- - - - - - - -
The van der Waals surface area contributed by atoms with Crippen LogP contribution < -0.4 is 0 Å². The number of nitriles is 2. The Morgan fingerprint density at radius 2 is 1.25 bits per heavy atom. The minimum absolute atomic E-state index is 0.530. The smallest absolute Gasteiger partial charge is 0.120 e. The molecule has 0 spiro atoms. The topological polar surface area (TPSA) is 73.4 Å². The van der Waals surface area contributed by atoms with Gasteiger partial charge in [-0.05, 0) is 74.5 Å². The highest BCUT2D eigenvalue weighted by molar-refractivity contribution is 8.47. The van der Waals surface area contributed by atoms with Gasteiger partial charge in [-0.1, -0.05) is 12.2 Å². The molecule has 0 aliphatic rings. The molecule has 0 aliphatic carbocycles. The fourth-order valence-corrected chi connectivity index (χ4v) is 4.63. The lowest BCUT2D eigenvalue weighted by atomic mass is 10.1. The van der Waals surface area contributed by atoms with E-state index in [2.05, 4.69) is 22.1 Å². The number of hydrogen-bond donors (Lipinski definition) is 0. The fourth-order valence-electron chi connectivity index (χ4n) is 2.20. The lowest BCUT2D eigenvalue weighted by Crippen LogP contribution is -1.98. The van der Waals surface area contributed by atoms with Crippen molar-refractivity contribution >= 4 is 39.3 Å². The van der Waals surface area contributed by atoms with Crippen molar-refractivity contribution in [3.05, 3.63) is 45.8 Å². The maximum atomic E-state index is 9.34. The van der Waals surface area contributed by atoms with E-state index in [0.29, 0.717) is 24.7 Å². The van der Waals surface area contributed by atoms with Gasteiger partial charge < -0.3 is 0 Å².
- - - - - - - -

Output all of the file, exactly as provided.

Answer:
The van der Waals surface area contributed by atoms with Crippen LogP contribution < -0.4 is 0 Å². The number of nitriles is 2. The Morgan fingerprint density at radius 2 is 1.25 bits per heavy atom. The minimum absolute atomic E-state index is 0.530. The smallest absolute Gasteiger partial charge is 0.120 e. The molecule has 0 spiro atoms. The topological polar surface area (TPSA) is 73.4 Å². The van der Waals surface area contributed by atoms with Gasteiger partial charge in [-0.05, 0) is 74.5 Å². The highest BCUT2D eigenvalue weighted by molar-refractivity contribution is 8.47. The van der Waals surface area contributed by atoms with Gasteiger partial charge in [-0.1, -0.05) is 12.2 Å². The molecule has 0 aliphatic rings. The molecule has 0 aliphatic carbocycles. The fourth-order valence-corrected chi connectivity index (χ4v) is 4.63. The lowest BCUT2D eigenvalue weighted by atomic mass is 10.1. The van der Waals surface area contributed by atoms with E-state index in [2.05, 4.69) is 22.1 Å². The number of hydrogen-bond donors (Lipinski definition) is 0. The fourth-order valence-electron chi connectivity index (χ4n) is 2.20. The lowest BCUT2D eigenvalue weighted by Crippen LogP contribution is -1.98. The van der Waals surface area contributed by atoms with Crippen molar-refractivity contribution >= 4 is 39.3 Å². The van der Waals surface area contributed by atoms with Crippen molar-refractivity contribution in [3.05, 3.63) is 45.8 Å². The maximum atomic E-state index is 9.34. The van der Waals surface area contributed by atoms with E-state index in [0.29, 0.717) is 24.7 Å². The van der Waals surface area contributed by atoms with Gasteiger partial charge < -0.3 is 0 Å².